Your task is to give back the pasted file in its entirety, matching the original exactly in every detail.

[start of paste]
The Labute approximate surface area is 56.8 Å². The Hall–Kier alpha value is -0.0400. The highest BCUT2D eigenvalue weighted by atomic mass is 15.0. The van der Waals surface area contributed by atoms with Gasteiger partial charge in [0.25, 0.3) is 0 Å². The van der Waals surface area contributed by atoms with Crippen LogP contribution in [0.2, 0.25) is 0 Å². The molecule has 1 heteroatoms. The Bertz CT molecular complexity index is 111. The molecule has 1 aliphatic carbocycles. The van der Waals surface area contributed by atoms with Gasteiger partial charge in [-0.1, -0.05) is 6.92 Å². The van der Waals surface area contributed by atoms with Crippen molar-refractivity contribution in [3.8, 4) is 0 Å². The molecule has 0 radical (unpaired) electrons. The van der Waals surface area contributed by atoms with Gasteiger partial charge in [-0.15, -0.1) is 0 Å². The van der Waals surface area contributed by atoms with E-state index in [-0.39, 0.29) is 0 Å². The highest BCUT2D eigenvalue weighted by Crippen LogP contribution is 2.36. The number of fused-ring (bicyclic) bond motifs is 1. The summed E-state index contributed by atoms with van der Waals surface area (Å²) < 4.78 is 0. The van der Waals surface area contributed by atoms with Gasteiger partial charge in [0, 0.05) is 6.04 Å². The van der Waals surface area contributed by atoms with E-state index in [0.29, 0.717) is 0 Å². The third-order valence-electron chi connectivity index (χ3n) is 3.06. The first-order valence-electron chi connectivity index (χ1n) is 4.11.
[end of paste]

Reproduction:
The Labute approximate surface area is 56.8 Å². The Hall–Kier alpha value is -0.0400. The highest BCUT2D eigenvalue weighted by atomic mass is 15.0. The van der Waals surface area contributed by atoms with Gasteiger partial charge in [0.25, 0.3) is 0 Å². The van der Waals surface area contributed by atoms with Crippen LogP contribution in [0.2, 0.25) is 0 Å². The molecule has 1 heteroatoms. The Bertz CT molecular complexity index is 111. The molecule has 1 aliphatic carbocycles. The van der Waals surface area contributed by atoms with Gasteiger partial charge in [-0.1, -0.05) is 6.92 Å². The van der Waals surface area contributed by atoms with Crippen molar-refractivity contribution in [3.8, 4) is 0 Å². The molecule has 0 radical (unpaired) electrons. The van der Waals surface area contributed by atoms with Gasteiger partial charge in [-0.15, -0.1) is 0 Å². The van der Waals surface area contributed by atoms with E-state index in [-0.39, 0.29) is 0 Å². The highest BCUT2D eigenvalue weighted by Crippen LogP contribution is 2.36. The number of fused-ring (bicyclic) bond motifs is 1. The summed E-state index contributed by atoms with van der Waals surface area (Å²) < 4.78 is 0. The van der Waals surface area contributed by atoms with Gasteiger partial charge in [0, 0.05) is 6.04 Å². The van der Waals surface area contributed by atoms with E-state index in [0.29, 0.717) is 0 Å². The third-order valence-electron chi connectivity index (χ3n) is 3.06. The first-order valence-electron chi connectivity index (χ1n) is 4.11.